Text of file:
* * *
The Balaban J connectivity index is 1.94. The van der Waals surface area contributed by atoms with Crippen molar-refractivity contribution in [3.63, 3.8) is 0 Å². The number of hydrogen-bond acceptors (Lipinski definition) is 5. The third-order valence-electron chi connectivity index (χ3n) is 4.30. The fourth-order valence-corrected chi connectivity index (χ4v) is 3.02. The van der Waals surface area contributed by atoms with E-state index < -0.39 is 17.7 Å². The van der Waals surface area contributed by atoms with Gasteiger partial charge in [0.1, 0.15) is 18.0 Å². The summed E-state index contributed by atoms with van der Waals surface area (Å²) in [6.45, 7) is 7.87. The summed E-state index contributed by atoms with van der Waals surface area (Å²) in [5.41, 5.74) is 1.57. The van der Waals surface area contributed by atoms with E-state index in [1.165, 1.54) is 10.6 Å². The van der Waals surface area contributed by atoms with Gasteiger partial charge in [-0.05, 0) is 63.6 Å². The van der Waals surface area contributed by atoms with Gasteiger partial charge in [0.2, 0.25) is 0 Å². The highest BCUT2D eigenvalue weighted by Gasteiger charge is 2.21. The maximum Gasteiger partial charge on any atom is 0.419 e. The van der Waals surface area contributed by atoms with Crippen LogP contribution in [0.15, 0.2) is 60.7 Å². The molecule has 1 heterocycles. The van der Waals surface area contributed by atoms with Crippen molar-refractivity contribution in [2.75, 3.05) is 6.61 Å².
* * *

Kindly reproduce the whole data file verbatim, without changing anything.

The Balaban J connectivity index is 1.94. The van der Waals surface area contributed by atoms with Crippen molar-refractivity contribution in [3.63, 3.8) is 0 Å². The number of hydrogen-bond acceptors (Lipinski definition) is 5. The third-order valence-electron chi connectivity index (χ3n) is 4.30. The fourth-order valence-corrected chi connectivity index (χ4v) is 3.02. The van der Waals surface area contributed by atoms with E-state index < -0.39 is 17.7 Å². The van der Waals surface area contributed by atoms with Gasteiger partial charge in [0.1, 0.15) is 18.0 Å². The summed E-state index contributed by atoms with van der Waals surface area (Å²) in [6.45, 7) is 7.87. The summed E-state index contributed by atoms with van der Waals surface area (Å²) in [5.41, 5.74) is 1.57. The van der Waals surface area contributed by atoms with E-state index in [1.165, 1.54) is 10.6 Å². The van der Waals surface area contributed by atoms with Gasteiger partial charge in [-0.05, 0) is 63.6 Å². The van der Waals surface area contributed by atoms with Gasteiger partial charge in [0.2, 0.25) is 0 Å². The highest BCUT2D eigenvalue weighted by Gasteiger charge is 2.21. The maximum Gasteiger partial charge on any atom is 0.419 e. The van der Waals surface area contributed by atoms with Crippen LogP contribution in [0.15, 0.2) is 60.7 Å². The molecule has 1 heterocycles. The van der Waals surface area contributed by atoms with Crippen molar-refractivity contribution in [2.75, 3.05) is 6.61 Å².